Over the last couple of years, the gap between the Russian and U.S. strategies in Afghanistan has grown. Russia increasingly believes that the U.S. approach isn’t working and is convinced that it must be prepared to deal with an unstable Afghanistan on its own.
On August 21, U.S. President Donald Trump unveiled his new strategy toward South Asia, highlighting the administration’s concerns regarding the threat of terrorism in the region.
The search for a political compromise between the actors of the conflict must be central to U.S. efforts to withdraw from Afghanistan.
The Trump administration’s strategy in Afghanistan can at best preserve the Afghan regime, share the financial burden with its partners, and mitigate Pakistan’s interference.
A selection of experts answer a new question from Judy Dempsey on the foreign and security policy challenges shaping Europe’s role in the world.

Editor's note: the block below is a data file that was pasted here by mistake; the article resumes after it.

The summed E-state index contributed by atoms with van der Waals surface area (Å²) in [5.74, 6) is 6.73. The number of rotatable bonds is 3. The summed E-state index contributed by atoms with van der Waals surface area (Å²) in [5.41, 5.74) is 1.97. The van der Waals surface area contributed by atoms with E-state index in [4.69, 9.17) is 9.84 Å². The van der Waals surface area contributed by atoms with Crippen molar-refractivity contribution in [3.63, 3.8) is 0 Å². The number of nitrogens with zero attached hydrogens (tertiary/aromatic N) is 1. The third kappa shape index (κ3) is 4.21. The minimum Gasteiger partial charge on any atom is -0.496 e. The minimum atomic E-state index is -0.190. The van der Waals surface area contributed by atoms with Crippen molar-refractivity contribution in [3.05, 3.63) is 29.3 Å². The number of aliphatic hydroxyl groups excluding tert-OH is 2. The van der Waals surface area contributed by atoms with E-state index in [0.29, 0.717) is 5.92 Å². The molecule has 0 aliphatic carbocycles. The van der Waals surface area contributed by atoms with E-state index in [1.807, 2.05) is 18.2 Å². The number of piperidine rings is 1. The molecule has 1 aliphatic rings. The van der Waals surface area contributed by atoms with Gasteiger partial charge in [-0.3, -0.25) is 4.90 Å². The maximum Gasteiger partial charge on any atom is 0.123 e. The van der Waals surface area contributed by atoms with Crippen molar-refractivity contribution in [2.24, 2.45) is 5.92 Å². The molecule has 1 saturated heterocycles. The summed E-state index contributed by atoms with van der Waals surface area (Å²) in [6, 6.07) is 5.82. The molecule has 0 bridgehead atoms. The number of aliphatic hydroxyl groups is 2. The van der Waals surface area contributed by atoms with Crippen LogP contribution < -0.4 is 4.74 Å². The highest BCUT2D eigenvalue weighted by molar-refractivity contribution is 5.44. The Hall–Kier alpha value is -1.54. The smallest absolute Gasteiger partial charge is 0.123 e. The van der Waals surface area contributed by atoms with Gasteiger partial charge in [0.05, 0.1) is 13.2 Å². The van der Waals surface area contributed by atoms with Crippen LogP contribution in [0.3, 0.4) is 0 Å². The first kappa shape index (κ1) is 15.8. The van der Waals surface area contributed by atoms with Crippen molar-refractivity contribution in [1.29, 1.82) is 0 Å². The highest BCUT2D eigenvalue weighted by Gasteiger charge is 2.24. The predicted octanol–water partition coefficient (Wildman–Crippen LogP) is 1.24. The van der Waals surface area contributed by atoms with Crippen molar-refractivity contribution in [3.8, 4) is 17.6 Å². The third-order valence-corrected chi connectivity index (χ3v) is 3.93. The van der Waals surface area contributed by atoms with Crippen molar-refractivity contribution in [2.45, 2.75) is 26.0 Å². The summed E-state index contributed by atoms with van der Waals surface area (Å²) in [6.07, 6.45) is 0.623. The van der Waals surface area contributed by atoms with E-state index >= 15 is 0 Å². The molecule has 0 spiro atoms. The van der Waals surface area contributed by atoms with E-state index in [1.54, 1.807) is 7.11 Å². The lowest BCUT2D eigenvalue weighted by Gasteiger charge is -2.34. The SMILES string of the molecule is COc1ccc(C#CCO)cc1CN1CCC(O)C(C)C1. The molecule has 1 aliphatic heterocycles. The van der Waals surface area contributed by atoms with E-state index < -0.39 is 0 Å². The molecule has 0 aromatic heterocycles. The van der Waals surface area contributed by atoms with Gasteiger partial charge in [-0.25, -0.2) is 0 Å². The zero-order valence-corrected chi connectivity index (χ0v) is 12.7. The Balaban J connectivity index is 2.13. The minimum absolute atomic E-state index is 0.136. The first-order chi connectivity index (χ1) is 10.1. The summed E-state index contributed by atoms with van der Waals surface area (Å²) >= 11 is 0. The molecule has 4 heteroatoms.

Afghan President Ashraf Ghani’s recent visit with Indian Prime Minister Narendra Modi in New Delhi is the latest affirmation of both countries’ shift to a deeper bilateral partnership.
Afghanistan’s upcoming district council elections must be accompanied by further reforms to local government, recognizing the realities and limitations of Afghan politics.
The unyielding antagonism between India and Pakistan remains one of the greatest tragedies of Asian politics.
India should focus on shaping the outcomes of the U.S.-Pakistan negotiations, since those talks will not only influence the situation in Afghanistan but could also have significant implications for the subcontinent as a whole.
India will inevitably have to do more in Afghanistan, since the United States will not bear the security burden forever. Any substantive India-U.S. strategic coordination, however, could presage a major change in the regional politics of South Asia.